Asserting the Archdiocese of Indianapolis made claims that are “irrelevant, inaccurate, misleading or make incorrect inferences,” the Marion Superior Court denied the church’s attempt to remove the special judge appointed to preside over the case involving the firing of a gay teacher at Cathedral High School. The judge did step aside, however, citing personal reasons.
The order denying the archdiocese’s motion for recusal of the special judge was issued Friday by Bartholomew Circuit Senior Judge Stephen Heimann in Joshua Payne-Elliott v. Roman Catholic Archdiocese of Indianapolis, Inc., 49D01-1907-PL-027728. However, while the court blocked the archdiocese, it entered Heimann’s order voluntarily recusing himself for family reasons.
In recusing himself, Heimann provided an extraordinarily detailed account of the personal issues that are demanding significant amounts of his time. He explained the inclusion of personal matters was not something he would normally have done, but he wanted to counter the claims made in the archdiocese’s verified motion for recusal of the special judge.
“That Motion is critical of the Special Judge’s work in this case and contains direct assertions and insinuations that the Special Judge has violated Judicial Rules and is biased and prejudiced,” Heimann wrote in his order. “Therefore, if the Special Judge simply ‘voluntarily recuses’ with general statement that he is overwhelmed with personal matters, it could be inferred that he is actually doing so because of the claims made in the Motion For Recusal.”
Payne-Elliott sued the Archdiocese after he was fired from Cathedral High School for being married to a man. After multiple unsuccessful attempts at getting the case dismissed, the archdiocese filed a verified petition for writ of mandamus and writ of prohibition with the Indiana Supreme Court in mid-August. The archdiocese argued First Amendment protections of religious liberty prohibit the civil court from having authority over church matters.
The archdiocese also filed the motion for Heimann’s recusal.
In the order denying the motion to recuse, Heimann countered what he described as the archdiocese’s “broad assertions indicating that the Special Judge is biased or prejudiced against it.”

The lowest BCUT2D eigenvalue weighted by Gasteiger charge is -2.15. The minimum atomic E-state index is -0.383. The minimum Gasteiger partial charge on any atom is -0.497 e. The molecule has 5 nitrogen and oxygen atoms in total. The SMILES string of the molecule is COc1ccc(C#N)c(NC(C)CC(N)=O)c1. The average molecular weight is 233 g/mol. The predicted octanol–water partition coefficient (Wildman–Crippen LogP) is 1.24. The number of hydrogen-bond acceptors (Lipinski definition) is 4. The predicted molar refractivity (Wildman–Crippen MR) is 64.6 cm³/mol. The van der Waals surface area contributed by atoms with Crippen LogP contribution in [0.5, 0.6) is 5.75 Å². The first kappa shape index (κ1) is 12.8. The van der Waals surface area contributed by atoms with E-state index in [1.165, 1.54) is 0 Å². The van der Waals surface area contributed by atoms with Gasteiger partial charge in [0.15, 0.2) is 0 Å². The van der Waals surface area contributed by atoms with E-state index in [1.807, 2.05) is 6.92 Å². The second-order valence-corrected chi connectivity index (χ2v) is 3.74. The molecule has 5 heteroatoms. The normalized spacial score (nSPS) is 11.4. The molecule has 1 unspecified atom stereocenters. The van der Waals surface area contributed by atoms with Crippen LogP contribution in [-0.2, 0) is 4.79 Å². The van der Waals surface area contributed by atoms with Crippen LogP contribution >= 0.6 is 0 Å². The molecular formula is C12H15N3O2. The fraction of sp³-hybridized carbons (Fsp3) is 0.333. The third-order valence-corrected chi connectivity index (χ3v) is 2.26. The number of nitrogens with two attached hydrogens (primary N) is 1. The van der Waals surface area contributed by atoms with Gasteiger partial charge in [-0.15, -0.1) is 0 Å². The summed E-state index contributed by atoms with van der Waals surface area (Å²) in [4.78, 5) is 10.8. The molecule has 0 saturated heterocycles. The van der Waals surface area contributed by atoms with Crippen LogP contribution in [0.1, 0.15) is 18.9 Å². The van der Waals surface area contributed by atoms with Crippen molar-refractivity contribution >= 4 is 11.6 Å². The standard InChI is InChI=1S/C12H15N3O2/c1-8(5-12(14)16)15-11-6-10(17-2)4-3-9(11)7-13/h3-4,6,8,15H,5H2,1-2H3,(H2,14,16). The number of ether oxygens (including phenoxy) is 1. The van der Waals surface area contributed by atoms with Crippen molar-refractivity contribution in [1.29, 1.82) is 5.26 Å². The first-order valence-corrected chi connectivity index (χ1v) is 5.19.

Heimann claimed the archdiocese misrepresented his relationship with Raymond Shafer, an openly gay priest who 30 years ago was an associate pastor at the judge’s home parish. The judge pushed back against the assertion that he failed to disclose he had a “social or pastoral relationship” with a priest affected by the archdiocese’s employment practices related to sexual conduct and morality.
“The Special Judge did not have social relationship With Fr. Shafer in that they did not socialize together,” Heimann’s order denying the recusal motion stated. “The Special Judge knew Fr. Shafer personally because they sometimes worked on committee or parish board together or the Special Judge was Lector at Masses Fr. Shafer presided over. In fact, as far as the Special Judge knows, he has not had social relationship or pastoral relationship with any priest, at the time of or after, the priest had been affected by the archdiocese’s policies on sexual matters.”
He also countered claims that he had ex parte discussions with the parties during a settlement conference in October 2019 and that he “attempted to coerce” the archdiocese into settling the case. Heimann’s order stated the archdiocese had initially agreed to a settlement he had proposed but then, a short time later, changed its mind. Archbishop Charles Thompson did not attend the conference but Gina Fleming, superintendent of Catholic Schools, told the court she had the authority to act on his behalf. However, in backing out of the deal, the attorneys said they had called Thompson and he told them to not accept it.
Heimann responded by telling counsel he wanted Thompson to appear or the archdiocese would be held in contempt. The archdiocese’s attorney said the judge was using his “authority to bully.”
“Perhaps Mr. Mercer found it bullying when told that the Special Judge wanted the person with the authority to resolve the case there by 1:00 (p.m.) or their client would … be found in contempt,” Heimann wrote. “This was not bullying. It was a legitimate attempt to get the person there who had been ordered to be present in person — the person who had the authority to resolve the case to actually be there.”
The attorneys then told Heimann the archbishop could not appear because he was attending a conference in New Mexico.
“So, it immediately became clear that the archbishop could not be there that day,” Heimann wrote. “The Special Judge then apologized for being short with them and for the frustration that was clearly apparent in his voice and facial expressions. But it should be noted that if the Special Judge had actually been bullying them, he would not have apologized because his frustration had become obvious.”
With Heimann’s voluntary recusal, the parties now have seven days to agree upon another special judge. If they fail to do so, the clerk of Marion County will contact the eligible judges until a replacement is found.
In his motion of voluntary recusal, Heimann recommended the parties try to secure a senior judge who had served on the appellate bench.
Joshua Payne-Elliott is represented by Kathleen DeLaney and Christopher Stake of DeLaney & DeLaney in Indianapolis. The archdiocese is represented by John Mercer of Fitzwater Mercer in Indianapolis and Luke Goodrich, Christopher Pagliarella of the Becket Fund for Religious Liberty in Washington, D.C.
The archdiocese’s petition for writ of mandamus is presently pending before the Indiana Supreme Court, where earlier this week, lay Catholics, law professors and others filed numerous friend-of-the-court briefs in support of Payne-Elliott.